By Michael Shaw
InteliHealth News Service
Katie Couric, America's best-known advocate for colorectal cancer screening, has been talking up cancer prevention for more than two years. What has the experience taught her?
"What shocks me most is how common colon cancer is and how little the general public knows about it," she says. Colon cancer is the second-leading cause of cancer-related deaths for both men and women, yet it is the least discussed of all of the major types of cancer.
"I was surprised to learn from talking with many, many people around the nation that people just don't know they should get tested for colon cancer. Also, women seem to think colon cancer is a man's disease. It's not. Women have colons just like men, and they get colon cancer in nearly the same numbers as men."
Couric said a common misconception is that only people with a family history of colon cancer need to get tested.
"More than half of colon cancer cases are found in people with no family history," she says. "My husband had no family history, and he died when he was only 42 [Couric's husband, Jay Monahan, died of colon cancer in 1998]. That's why we say everyone should get tested."
Where It Began
Couric is the co-founder of a national organization dedicated to raising awareness of colorectal cancer screening and research, the National Colorectal Cancer Research Alliance (NCCRA).
The idea for the organization first took shape in 1998 during a lunch between Couric and Lilly Tartikoff, nationally known cancer fund-raiser and widow of television executive Brandon Tartikoff, who died from complications related to Hodgkin's disease.
"We were just checking up on each other, as we had both lost our husbands recently to cancer," Couric says. "She has always been a true crusader in the fight against cancer, and literally said to me, 'Katie, we've got to save the colons!'"
The two women joined forces with Lisa Paulsen of the Entertainment Industry Foundation (which runs several programs to promote health awareness) and launched the NCCRA. Corporate sponsors of the NCCRA include Aetna (founding sponsor), Bloomingdale's, the National Association of Chain Drug Stores, and Merck.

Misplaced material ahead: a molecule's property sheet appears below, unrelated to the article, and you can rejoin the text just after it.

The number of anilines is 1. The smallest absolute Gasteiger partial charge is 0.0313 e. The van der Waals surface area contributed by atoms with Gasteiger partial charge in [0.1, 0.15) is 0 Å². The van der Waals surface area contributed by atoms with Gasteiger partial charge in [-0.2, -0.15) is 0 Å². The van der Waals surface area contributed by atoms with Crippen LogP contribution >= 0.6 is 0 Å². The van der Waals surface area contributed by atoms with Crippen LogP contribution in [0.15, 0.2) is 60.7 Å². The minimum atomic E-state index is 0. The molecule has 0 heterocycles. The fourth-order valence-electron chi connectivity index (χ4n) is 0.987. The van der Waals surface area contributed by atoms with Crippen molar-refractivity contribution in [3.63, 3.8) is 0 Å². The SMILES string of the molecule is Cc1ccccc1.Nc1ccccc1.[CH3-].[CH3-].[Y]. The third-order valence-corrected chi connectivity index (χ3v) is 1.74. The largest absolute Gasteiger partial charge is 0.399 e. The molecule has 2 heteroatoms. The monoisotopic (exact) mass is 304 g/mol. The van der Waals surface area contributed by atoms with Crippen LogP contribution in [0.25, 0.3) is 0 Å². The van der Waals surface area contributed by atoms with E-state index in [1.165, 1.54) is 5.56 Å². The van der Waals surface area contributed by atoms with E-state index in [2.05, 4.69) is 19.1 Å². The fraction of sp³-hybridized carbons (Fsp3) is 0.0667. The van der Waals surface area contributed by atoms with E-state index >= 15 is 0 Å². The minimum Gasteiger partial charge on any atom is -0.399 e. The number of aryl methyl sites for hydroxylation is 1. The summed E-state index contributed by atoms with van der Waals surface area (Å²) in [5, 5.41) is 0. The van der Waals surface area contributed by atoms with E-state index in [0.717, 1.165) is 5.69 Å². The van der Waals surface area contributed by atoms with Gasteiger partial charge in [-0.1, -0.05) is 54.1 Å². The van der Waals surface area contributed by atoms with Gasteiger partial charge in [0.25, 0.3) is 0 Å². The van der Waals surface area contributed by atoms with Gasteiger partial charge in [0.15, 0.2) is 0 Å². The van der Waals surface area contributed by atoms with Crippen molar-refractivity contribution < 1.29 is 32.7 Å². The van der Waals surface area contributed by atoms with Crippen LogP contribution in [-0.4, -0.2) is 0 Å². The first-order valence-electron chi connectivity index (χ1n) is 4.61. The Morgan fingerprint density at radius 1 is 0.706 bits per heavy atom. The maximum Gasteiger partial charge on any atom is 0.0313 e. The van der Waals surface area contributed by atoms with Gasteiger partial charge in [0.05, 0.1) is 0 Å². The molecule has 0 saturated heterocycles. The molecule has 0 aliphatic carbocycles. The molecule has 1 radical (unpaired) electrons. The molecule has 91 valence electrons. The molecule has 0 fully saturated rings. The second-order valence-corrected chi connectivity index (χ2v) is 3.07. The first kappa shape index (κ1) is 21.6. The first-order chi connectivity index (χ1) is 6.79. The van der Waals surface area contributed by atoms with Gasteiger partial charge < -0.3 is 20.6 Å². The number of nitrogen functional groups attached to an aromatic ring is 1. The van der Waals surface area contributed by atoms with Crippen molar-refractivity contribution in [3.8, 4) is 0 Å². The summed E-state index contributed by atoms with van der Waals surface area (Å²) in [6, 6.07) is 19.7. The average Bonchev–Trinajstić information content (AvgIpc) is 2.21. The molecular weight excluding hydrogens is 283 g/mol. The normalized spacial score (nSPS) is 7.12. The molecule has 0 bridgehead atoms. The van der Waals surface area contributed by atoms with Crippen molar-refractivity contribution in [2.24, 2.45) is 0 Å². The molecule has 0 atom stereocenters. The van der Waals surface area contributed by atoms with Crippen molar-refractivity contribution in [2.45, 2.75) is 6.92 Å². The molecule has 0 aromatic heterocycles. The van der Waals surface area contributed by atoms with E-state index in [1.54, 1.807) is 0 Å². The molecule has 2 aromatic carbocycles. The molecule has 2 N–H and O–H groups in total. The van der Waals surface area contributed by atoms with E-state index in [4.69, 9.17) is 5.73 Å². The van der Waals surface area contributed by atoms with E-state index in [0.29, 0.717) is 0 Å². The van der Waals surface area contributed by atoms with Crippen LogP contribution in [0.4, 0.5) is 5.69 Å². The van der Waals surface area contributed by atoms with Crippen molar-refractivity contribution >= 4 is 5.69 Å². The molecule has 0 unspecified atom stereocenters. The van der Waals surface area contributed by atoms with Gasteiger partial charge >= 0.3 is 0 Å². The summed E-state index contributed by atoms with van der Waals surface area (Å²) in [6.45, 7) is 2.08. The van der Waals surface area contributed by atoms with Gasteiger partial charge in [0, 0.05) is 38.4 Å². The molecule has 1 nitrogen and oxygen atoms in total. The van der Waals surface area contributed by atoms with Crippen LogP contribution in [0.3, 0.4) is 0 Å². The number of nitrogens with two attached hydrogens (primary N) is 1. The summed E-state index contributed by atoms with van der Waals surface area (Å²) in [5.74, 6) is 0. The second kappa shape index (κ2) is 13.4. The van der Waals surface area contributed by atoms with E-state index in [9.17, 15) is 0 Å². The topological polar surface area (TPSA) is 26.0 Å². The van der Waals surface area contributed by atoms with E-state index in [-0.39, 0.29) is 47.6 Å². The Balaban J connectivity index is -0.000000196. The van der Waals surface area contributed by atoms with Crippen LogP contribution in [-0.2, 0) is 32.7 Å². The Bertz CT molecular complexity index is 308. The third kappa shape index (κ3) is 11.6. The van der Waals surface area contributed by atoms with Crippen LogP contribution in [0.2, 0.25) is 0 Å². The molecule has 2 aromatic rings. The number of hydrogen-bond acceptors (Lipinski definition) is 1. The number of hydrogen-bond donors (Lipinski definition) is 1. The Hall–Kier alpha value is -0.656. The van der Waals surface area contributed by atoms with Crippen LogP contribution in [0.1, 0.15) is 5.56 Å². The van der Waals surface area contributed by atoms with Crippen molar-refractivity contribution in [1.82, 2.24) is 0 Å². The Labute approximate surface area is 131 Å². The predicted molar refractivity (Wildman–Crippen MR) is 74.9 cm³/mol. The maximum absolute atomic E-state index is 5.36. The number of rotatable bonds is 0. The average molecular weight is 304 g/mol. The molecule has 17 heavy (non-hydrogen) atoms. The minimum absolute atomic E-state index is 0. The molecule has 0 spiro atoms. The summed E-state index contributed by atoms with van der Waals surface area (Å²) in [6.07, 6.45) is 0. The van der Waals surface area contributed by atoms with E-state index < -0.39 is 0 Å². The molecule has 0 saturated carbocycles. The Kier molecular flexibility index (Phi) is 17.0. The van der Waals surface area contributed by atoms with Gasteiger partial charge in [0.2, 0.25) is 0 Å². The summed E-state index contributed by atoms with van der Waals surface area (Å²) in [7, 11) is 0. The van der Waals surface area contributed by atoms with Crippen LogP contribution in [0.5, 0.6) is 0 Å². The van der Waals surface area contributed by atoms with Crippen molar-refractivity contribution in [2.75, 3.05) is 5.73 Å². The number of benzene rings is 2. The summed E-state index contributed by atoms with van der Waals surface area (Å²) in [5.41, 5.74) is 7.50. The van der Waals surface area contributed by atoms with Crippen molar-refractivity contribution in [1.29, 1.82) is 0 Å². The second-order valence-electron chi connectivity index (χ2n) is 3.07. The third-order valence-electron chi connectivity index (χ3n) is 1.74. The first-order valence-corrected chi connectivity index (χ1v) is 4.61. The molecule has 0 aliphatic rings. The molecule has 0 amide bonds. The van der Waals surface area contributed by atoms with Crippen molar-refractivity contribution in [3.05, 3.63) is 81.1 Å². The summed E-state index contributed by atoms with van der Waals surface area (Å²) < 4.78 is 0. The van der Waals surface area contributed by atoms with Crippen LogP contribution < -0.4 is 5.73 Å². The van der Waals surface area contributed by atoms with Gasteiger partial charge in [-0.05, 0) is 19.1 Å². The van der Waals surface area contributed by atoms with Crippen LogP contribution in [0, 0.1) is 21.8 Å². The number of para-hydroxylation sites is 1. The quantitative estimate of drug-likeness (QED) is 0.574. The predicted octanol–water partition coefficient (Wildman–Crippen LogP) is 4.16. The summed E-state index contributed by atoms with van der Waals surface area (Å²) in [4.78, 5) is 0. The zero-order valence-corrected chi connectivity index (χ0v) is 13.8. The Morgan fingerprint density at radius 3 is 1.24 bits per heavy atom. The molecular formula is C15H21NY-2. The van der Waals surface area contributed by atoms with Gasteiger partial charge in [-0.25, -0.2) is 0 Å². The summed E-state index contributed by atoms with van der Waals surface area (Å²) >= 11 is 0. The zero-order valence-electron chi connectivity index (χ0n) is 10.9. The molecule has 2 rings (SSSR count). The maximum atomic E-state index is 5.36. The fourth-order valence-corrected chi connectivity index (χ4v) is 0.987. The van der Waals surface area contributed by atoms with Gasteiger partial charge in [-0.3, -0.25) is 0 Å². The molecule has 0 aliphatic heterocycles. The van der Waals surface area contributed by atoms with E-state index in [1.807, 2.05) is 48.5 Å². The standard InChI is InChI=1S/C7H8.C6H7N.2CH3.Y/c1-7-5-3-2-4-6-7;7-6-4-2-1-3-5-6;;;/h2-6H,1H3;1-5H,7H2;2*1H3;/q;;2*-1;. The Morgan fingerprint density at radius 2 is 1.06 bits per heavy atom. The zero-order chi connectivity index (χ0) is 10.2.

"We're planning to continue as long as there's a need to tell people to get tested for colon cancer," Couric says.
Beyond Her Wildest Expectations
Couric describes the achievements of the NCCRA as "amazing" and "beyond her wildest expectations."
"When we first looked at doing something we weren't quite sure exactly what about colon cancer, no one was talking about it. We weren't sure of the reason; because no one wanted to talk about it, they were too embarrassed, or no one was leading the charge."
The NCCRA quickly proved to be an effective health-advocacy organization. "The American Gastroenterological Association surveyed its members after the first month of the NCCRA's work," Couric explains. "Out of a thousand gastroenterologists who responded, three out of four reported dramatic increases in the number of patients screened for colon cancer. They also reported an increase in detecting polyps, representing lives saved purely by the power of awareness. That's really all it takes to make a difference with this disease."
Remarkable Achievement Mixed With Regret
Couric reflected on her role as a celebrity health advocate. "I'm pleased to hear that people think I'm making a difference. But I really wish this had not fallen to me. If only someone had told my family about the importance of colonoscopy, or the signs which suggest you should get a colonoscopy at a younger age, then perhaps my husband Jay would be alive today, along with a great number of the 60,000 mothers, fathers, brothers and sisters who die from this disease every year. There simply is no need for this disease to claim anywhere near that many lives. For each family, each one of those cases is a devastating tragedy."
More Work To Be Done
Couric points out that the job of raising awareness about colorectal cancer screening is far from over.
"A tremendous number of people who should be getting screened still aren't," she says. "These include people who are over age 50, people who have any of the few symptoms of colon cancer, or people whose immediate family members have had colon polyps or cancer."
Not Quite Over The Embarrassment
Couric maintains that embarrassment about body parts remains the biggest obstacle to screening.